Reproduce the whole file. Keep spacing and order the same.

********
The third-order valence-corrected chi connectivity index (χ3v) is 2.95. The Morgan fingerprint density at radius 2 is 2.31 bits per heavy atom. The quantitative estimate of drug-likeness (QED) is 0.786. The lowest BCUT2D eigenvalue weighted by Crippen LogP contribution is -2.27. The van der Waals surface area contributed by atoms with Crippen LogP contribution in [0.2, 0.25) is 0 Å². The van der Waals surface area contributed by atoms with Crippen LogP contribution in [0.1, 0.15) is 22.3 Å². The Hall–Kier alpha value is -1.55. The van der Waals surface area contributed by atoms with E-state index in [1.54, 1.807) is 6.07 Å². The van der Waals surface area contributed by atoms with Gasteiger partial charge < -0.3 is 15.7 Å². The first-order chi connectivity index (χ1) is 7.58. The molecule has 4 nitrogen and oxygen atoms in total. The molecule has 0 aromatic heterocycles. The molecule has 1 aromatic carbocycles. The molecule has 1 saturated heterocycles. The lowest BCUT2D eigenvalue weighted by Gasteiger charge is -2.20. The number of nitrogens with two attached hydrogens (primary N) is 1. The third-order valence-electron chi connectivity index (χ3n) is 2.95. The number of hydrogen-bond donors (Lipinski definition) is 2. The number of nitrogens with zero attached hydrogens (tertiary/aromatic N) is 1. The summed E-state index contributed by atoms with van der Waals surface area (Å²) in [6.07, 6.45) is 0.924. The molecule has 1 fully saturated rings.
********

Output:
The third-order valence-corrected chi connectivity index (χ3v) is 2.95. The Morgan fingerprint density at radius 2 is 2.31 bits per heavy atom. The quantitative estimate of drug-likeness (QED) is 0.786. The lowest BCUT2D eigenvalue weighted by Crippen LogP contribution is -2.27. The van der Waals surface area contributed by atoms with Crippen LogP contribution in [0.2, 0.25) is 0 Å². The van der Waals surface area contributed by atoms with Crippen LogP contribution in [0.1, 0.15) is 22.3 Å². The Hall–Kier alpha value is -1.55. The van der Waals surface area contributed by atoms with E-state index in [1.54, 1.807) is 6.07 Å². The van der Waals surface area contributed by atoms with Gasteiger partial charge < -0.3 is 15.7 Å². The first-order chi connectivity index (χ1) is 7.58. The molecule has 4 nitrogen and oxygen atoms in total. The molecule has 0 aromatic heterocycles. The molecule has 1 aromatic carbocycles. The molecule has 1 saturated heterocycles. The lowest BCUT2D eigenvalue weighted by Gasteiger charge is -2.20. The number of nitrogens with two attached hydrogens (primary N) is 1. The third-order valence-electron chi connectivity index (χ3n) is 2.95. The number of hydrogen-bond donors (Lipinski definition) is 2. The number of nitrogens with zero attached hydrogens (tertiary/aromatic N) is 1. The summed E-state index contributed by atoms with van der Waals surface area (Å²) in [6.07, 6.45) is 0.924. The molecule has 1 fully saturated rings.